Your democracy has weathered powerful challenges, but never wavered. Under the leadership of President Caldera, you are building a state that is popular, just and moral; a state in which, as Bolivar said, the rule of law will signify the triumph of equality and freedom.
Americans look to Venezuela and see a growing economy, renewed and strengthened by sacrifice. We know the hardships you have endured, but look what you have achieved. you have cut your debt and cut inflation by more than half. You are moving industries into the competitive free market. You are opening your doors to foreign investment to create new opportunities for Venezuelan workers. And your determination will pay off, in more jobs, higher incomes, and better prospects for your children in the coming century.
We Americans also look to Venezuela and see an example of how different people can come together as one community and one nation. On this day, we recall the moment when Columbus joined the peoples of the Old World and the New World. Venezuela shows all of us how we can draw strength from the joining of different peoples.
From Bosnia to Central Africa, from Northern Ireland to the Middle East, one of the greatest challenges to peace and freedom in the world comes from people who hate others because of their religious or racial or ethnic differences. And they claim
those differences as justification for taking away their political rights, their homes, their freedom, sometimes even their very lives.
Venezuela has shown us a better way. Here, the children of Europeans, indigenous Americans, and Africans live together as one people. Here, every Venezuelan is a ciudadano. (Applause.)
For all the progress we have made together to advance democracy, free markets and full citizenship, we much acknowledge that a great challenge remains to make these forces work to the benefit of all our people. To do that we will have to intensify our efforts for economic growth, social justice and environmental protection and against the common threats to our security.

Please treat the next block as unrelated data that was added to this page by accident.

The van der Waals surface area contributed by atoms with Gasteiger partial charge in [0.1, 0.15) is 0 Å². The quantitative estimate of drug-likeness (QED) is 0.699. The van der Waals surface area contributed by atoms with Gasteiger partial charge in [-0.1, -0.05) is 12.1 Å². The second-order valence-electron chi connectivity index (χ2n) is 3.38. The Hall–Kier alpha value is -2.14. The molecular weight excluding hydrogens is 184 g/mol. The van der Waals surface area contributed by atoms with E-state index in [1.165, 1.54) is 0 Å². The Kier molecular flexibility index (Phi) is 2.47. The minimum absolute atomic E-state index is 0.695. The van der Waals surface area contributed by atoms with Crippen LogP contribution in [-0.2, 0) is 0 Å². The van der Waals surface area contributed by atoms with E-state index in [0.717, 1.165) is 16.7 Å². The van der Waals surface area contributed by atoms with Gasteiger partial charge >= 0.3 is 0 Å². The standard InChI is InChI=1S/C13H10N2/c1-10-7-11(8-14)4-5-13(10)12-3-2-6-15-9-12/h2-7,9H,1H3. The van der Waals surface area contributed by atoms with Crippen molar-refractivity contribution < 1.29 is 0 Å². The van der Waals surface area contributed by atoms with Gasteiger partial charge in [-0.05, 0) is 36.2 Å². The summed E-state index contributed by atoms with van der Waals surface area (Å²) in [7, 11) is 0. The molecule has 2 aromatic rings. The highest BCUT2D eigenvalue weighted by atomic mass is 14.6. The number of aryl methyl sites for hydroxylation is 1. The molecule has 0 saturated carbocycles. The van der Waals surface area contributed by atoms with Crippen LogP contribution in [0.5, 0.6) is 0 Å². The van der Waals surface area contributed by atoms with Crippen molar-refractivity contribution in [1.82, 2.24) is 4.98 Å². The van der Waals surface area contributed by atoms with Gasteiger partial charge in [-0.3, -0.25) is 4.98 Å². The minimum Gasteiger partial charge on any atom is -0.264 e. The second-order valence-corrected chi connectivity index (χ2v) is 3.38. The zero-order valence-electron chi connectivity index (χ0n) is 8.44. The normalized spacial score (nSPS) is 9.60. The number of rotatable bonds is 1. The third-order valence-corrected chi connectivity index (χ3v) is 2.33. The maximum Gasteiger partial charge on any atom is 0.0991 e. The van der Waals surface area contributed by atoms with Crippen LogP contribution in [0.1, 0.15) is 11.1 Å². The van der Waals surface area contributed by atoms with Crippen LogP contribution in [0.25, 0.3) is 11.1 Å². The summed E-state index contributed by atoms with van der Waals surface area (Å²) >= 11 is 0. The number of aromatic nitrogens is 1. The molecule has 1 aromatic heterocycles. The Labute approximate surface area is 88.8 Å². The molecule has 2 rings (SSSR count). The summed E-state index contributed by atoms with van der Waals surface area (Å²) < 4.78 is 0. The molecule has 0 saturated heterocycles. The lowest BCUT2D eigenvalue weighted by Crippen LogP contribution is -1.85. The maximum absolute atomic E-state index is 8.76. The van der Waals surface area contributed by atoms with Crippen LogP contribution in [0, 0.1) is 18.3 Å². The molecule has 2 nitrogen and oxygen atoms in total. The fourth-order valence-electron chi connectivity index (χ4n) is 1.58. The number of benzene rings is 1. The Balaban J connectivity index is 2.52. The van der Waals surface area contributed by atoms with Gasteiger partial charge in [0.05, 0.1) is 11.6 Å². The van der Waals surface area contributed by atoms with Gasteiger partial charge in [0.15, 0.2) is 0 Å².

At the Summit of the Americas in Miami, our nations pledged to create a free trade area of the Americas by 2005, uniting the creative energies of 800 million of us, from Alaska to Argentina. We will tear down the barriers of the past and open wide the doors of the 21st century. (Applause.)
The speedy exchange of goods, ideas and investment will bring benefits of the new economy to all people, including the people of Venezuela -- from the oil workers of Monagas to the ranchers of Llanos to the entrepreneurs of Maracaibo.
I want the United States to do its part, and I am seeking the fast track negotiating authority from Congress that every American President has had for over 20 years, so that we can work with our partners to open markets, create jobs and raise living standards for all. (Applause.)
We must also recognize that no democracy, including the United States, has yet found the perfect formula for growing a free economy while preserving and extending the social contract for all our people. That is why we must work harder together to alleviate poverty, lift the conditions of working people throughout the hemisphere and give everyone a chance to be a winner in the new economy.